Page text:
by Hoala Greevy Founder CEO of Paubox
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What is Revenue Churn and Why is it Important for a SaaS Company?
by Hoala Greevy Founder CEO of Paubox
During a meeting with a venture capitalist on Sand Hill Road this week, I mentioned our annual Customer Churn was 5% and our Revenue Churn was -1%.
While we both agreed a 5% annual customer churn was excellent, the VC was not impressed with our revenue churn stat. On the other hand, I was under the impression our revenue churn was above the fold.
This blog post is about clearing up confusion for myself (and hopefully others) what revenue churn is and how to gauge it.
Heading south to Menlo Park pic.twitter.com/jAoMJOGWSI
— Hoala Greevy (@HoalaGreevy) July 16, 2018
What is Revenue Churn?
Revenue Churn is a measure of lost revenue, usually as a result of churned customers and downgraded subscriptions. It is different from Customer Churn (Logo Churn), which is a measure of lost customers.
Both are equally important to have as KPIs in your SaaS business.
How is Revenue Churn Calculated?
The basic formula for monthly Revenue Churn (MRR Churn) is:
(Churned MRR – Expansion MRR) / Previous Month’s MRR = Revenue Churn
For example, if you began a month with $10,000 in MRR, lost $300 in MRR, and did not expand MRR with any existing customers over the course of the month, you would have:
(300 – 0)/ 10,000 = 3%
Net Negative Churn
Net Negative Churn occurs when you expand MRR with existing accounts at a rate greater than the MRR you lost in a given month.
For example, if you began a month with $10,000 in MRR; lost $400 in MRR via non-renewals and customer downgrades; and expanded MRR by $750 with existing customers, you would have:
(300 – 750)/ 10,000 = -4.5%
How do you read Revenue Churn?
According Jason Lemkin, looking at monthly Revenue Churn as a whole is confusing. Instead, you should segment churn into three categories: Very Small SMB, SMB, and Enterprise.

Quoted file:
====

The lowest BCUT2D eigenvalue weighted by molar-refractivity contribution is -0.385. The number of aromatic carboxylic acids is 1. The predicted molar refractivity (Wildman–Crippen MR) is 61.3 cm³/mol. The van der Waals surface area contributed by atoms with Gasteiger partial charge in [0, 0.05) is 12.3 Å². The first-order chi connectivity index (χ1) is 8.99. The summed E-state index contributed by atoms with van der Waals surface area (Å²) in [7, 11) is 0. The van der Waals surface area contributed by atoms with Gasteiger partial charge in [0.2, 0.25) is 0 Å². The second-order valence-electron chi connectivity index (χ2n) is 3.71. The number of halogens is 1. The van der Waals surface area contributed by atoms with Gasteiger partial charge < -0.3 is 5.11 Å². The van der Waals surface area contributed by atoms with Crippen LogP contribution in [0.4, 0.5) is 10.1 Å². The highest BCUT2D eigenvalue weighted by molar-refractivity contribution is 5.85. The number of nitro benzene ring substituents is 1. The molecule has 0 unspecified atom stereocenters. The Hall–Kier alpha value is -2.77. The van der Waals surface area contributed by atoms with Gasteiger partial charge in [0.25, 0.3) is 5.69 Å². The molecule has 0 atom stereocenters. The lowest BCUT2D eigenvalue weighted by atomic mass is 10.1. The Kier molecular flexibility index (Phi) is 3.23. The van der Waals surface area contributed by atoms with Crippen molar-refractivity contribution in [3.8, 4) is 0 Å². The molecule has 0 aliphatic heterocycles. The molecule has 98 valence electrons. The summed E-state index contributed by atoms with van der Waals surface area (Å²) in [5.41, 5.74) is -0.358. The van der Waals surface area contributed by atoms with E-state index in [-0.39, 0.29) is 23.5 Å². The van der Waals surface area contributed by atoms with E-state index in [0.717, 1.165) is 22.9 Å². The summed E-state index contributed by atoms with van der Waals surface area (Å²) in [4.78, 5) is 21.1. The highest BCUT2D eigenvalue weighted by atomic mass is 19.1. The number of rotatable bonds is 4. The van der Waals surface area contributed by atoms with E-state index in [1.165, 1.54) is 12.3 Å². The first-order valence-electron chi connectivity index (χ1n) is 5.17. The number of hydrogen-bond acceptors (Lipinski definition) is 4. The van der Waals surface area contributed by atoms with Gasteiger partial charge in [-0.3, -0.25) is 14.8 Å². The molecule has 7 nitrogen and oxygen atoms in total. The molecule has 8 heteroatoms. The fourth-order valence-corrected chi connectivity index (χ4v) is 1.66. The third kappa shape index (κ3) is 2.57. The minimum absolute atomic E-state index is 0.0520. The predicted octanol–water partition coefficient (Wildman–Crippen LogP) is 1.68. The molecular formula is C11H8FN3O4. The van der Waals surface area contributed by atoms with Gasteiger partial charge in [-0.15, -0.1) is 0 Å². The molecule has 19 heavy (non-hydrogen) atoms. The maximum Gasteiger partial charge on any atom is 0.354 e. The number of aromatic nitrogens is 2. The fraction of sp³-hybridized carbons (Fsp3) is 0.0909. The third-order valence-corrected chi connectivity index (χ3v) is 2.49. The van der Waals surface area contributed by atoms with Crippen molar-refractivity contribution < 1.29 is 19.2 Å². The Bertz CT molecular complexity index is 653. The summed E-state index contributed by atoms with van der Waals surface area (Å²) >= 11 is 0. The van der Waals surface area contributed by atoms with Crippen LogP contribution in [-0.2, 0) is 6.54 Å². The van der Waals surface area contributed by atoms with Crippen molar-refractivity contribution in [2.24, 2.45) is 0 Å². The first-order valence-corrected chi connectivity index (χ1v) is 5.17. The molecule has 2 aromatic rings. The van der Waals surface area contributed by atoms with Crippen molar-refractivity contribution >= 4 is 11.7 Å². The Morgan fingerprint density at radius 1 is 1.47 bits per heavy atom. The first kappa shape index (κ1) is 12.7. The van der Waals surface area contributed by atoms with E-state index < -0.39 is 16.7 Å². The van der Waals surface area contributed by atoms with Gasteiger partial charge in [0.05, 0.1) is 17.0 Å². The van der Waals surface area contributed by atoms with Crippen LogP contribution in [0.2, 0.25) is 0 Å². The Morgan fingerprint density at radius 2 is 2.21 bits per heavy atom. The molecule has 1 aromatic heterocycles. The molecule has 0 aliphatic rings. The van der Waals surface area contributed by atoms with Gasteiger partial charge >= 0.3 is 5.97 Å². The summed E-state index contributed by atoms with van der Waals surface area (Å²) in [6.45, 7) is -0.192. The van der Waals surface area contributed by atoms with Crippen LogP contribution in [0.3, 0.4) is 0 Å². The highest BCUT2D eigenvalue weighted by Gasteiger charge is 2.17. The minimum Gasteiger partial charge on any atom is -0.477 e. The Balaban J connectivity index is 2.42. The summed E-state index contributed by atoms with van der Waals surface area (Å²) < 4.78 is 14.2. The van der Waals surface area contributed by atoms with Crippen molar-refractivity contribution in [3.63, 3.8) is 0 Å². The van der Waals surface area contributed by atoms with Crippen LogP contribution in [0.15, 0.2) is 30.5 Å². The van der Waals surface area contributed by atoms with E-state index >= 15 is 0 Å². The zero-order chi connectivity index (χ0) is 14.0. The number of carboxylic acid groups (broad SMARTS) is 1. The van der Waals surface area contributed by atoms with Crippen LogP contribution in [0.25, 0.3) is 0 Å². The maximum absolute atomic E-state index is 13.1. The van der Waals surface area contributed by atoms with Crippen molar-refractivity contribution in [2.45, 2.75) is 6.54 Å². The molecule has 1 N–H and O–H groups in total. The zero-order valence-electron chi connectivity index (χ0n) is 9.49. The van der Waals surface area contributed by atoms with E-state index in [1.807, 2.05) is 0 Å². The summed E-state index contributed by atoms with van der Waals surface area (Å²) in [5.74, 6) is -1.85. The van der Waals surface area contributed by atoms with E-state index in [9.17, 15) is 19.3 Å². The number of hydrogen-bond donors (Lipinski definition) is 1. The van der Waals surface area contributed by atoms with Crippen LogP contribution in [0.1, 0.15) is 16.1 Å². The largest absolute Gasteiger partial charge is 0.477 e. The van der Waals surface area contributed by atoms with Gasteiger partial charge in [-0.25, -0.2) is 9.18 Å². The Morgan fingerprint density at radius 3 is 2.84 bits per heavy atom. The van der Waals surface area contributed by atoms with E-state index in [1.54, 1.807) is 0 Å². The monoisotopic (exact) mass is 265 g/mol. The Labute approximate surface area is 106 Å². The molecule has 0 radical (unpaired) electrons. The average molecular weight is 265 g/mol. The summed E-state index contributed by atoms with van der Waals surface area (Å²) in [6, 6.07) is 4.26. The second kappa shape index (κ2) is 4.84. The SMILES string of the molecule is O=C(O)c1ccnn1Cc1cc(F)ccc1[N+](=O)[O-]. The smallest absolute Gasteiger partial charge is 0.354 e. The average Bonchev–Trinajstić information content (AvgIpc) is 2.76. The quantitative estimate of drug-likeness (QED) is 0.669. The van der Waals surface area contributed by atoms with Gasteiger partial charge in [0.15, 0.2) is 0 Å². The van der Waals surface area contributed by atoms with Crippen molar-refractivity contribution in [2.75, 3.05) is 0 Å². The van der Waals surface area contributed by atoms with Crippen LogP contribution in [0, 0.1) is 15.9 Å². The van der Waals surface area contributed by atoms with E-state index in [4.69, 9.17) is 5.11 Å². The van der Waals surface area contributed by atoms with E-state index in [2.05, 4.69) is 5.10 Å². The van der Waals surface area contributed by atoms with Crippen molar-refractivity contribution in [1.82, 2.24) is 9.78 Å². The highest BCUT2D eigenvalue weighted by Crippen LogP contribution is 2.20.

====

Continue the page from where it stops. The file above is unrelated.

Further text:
It’s ok to have positive revenue churn for Very Small SMB and SMB. For your Enterprise segment, it should always be net negative churn.
Isn’t Revenue Churn just the Inverse of Growth?
No, it’s not. Revenue Churn looks at how your existing customers performed, from a revenue basis, in a given month.
Growth accounts for new customer revenue added during a given month, in addition to how existing customers performed.
Why is New Customer Growth excluded?
Similar to the preceding question, new customer growth is excluded from Revenue Churn calculations because the goal is to analyze trends on existing customer revenue.
If I told you I have a SaaS Company whose Revenue Churn is 2%, what does that mean?
According to SaaS authority David Skok in his post SaaS Metrics 2.0 – A Guide to Measuring and Improving what Matters:
“If your Net Revenue Churn is high (above 2% per month) it is an indicator that there is something wrong in your business. At 2% monthly churn, you are losing about 22% of your revenue every year. That is nearly a quarter of your revenue! It’s a clear indication that there is something wrong with the business. As the business gets bigger, this will become a major drag on growth.”
What is a good metric for Revenue Churn?
Combined with annual contracts that pay upfront, negative revenue churn is a powerful growth mechanism.
According to Jason Lemkin in his post, How Much Churn is “Too Much”?, an initial good rule of thumb for tracking revenue churn is to break it into three cohorts:
- Very Small SMBs (single seat licenses): 20% annual revenue churn
- SMB and Mid-Market: 5% annual revenue churn
- Enterprise: Best in class is -20% net negative churn annually
A -1% monthly revenue churn is certainly better than a positive revenue churn, but overall needs further analysis.
We will be segmenting revenue churn within our business starting next week.